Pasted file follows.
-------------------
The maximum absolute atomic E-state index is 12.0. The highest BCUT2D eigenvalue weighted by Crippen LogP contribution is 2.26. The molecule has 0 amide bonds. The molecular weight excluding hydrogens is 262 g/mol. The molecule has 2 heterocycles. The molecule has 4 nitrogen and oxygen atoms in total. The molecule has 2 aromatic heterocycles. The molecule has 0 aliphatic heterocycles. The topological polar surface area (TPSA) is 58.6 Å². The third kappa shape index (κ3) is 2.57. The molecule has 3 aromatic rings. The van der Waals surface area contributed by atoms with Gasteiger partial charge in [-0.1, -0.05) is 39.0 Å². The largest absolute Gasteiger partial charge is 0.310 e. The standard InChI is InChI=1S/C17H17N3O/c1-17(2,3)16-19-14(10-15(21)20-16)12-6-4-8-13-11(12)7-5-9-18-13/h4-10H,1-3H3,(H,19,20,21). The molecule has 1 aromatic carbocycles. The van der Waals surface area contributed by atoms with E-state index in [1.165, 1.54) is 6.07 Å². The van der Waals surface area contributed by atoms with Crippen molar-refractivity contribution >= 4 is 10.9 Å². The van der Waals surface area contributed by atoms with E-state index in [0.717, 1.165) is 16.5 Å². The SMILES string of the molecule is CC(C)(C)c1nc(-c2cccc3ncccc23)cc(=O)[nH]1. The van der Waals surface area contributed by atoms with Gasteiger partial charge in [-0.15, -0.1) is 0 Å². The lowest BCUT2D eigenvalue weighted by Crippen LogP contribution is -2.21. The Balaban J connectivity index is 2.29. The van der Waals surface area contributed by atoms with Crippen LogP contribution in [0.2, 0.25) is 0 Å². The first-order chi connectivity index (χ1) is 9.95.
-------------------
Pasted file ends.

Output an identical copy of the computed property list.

The maximum absolute atomic E-state index is 12.0. The highest BCUT2D eigenvalue weighted by Crippen LogP contribution is 2.26. The molecule has 0 amide bonds. The molecular weight excluding hydrogens is 262 g/mol. The molecule has 2 heterocycles. The molecule has 4 nitrogen and oxygen atoms in total. The molecule has 2 aromatic heterocycles. The molecule has 0 aliphatic heterocycles. The topological polar surface area (TPSA) is 58.6 Å². The third kappa shape index (κ3) is 2.57. The molecule has 3 aromatic rings. The van der Waals surface area contributed by atoms with Gasteiger partial charge in [-0.1, -0.05) is 39.0 Å². The largest absolute Gasteiger partial charge is 0.310 e. The standard InChI is InChI=1S/C17H17N3O/c1-17(2,3)16-19-14(10-15(21)20-16)12-6-4-8-13-11(12)7-5-9-18-13/h4-10H,1-3H3,(H,19,20,21). The molecule has 1 aromatic carbocycles. The van der Waals surface area contributed by atoms with E-state index in [1.165, 1.54) is 6.07 Å². The van der Waals surface area contributed by atoms with Crippen molar-refractivity contribution >= 4 is 10.9 Å². The van der Waals surface area contributed by atoms with E-state index in [0.717, 1.165) is 16.5 Å². The SMILES string of the molecule is CC(C)(C)c1nc(-c2cccc3ncccc23)cc(=O)[nH]1. The van der Waals surface area contributed by atoms with Gasteiger partial charge in [-0.15, -0.1) is 0 Å². The lowest BCUT2D eigenvalue weighted by Crippen LogP contribution is -2.21. The Balaban J connectivity index is 2.29. The van der Waals surface area contributed by atoms with Crippen LogP contribution in [0.2, 0.25) is 0 Å². The first-order chi connectivity index (χ1) is 9.95.